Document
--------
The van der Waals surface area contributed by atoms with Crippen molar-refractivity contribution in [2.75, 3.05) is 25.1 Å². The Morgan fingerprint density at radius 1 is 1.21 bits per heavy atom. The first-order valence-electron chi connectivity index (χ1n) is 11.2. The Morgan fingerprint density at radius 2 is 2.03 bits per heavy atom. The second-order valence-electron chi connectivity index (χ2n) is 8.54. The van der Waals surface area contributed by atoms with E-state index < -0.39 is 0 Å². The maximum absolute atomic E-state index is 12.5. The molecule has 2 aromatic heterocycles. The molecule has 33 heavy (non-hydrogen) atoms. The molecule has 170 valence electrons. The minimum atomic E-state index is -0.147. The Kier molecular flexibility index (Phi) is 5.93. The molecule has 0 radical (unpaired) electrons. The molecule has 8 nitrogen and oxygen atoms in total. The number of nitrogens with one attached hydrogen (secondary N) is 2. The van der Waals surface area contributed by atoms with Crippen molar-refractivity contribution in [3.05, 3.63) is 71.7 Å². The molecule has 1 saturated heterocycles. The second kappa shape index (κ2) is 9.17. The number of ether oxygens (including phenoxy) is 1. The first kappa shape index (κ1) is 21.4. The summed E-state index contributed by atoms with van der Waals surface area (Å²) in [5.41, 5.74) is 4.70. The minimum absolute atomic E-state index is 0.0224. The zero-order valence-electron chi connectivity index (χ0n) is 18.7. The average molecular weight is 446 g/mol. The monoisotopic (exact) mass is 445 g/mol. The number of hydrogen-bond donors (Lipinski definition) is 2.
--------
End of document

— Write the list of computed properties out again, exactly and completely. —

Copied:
The van der Waals surface area contributed by atoms with Crippen molar-refractivity contribution in [2.75, 3.05) is 25.1 Å². The Morgan fingerprint density at radius 1 is 1.21 bits per heavy atom. The first-order valence-electron chi connectivity index (χ1n) is 11.2. The Morgan fingerprint density at radius 2 is 2.03 bits per heavy atom. The second-order valence-electron chi connectivity index (χ2n) is 8.54. The van der Waals surface area contributed by atoms with E-state index < -0.39 is 0 Å². The maximum absolute atomic E-state index is 12.5. The molecule has 2 aromatic heterocycles. The molecule has 33 heavy (non-hydrogen) atoms. The molecule has 170 valence electrons. The minimum atomic E-state index is -0.147. The Kier molecular flexibility index (Phi) is 5.93. The molecule has 0 radical (unpaired) electrons. The molecule has 8 nitrogen and oxygen atoms in total. The number of nitrogens with one attached hydrogen (secondary N) is 2. The van der Waals surface area contributed by atoms with Crippen molar-refractivity contribution in [3.05, 3.63) is 71.7 Å². The molecule has 1 saturated heterocycles. The second kappa shape index (κ2) is 9.17. The number of ether oxygens (including phenoxy) is 1. The first kappa shape index (κ1) is 21.4. The summed E-state index contributed by atoms with van der Waals surface area (Å²) in [5.41, 5.74) is 4.70. The minimum absolute atomic E-state index is 0.0224. The zero-order valence-electron chi connectivity index (χ0n) is 18.7. The average molecular weight is 446 g/mol. The monoisotopic (exact) mass is 445 g/mol. The number of hydrogen-bond donors (Lipinski definition) is 2.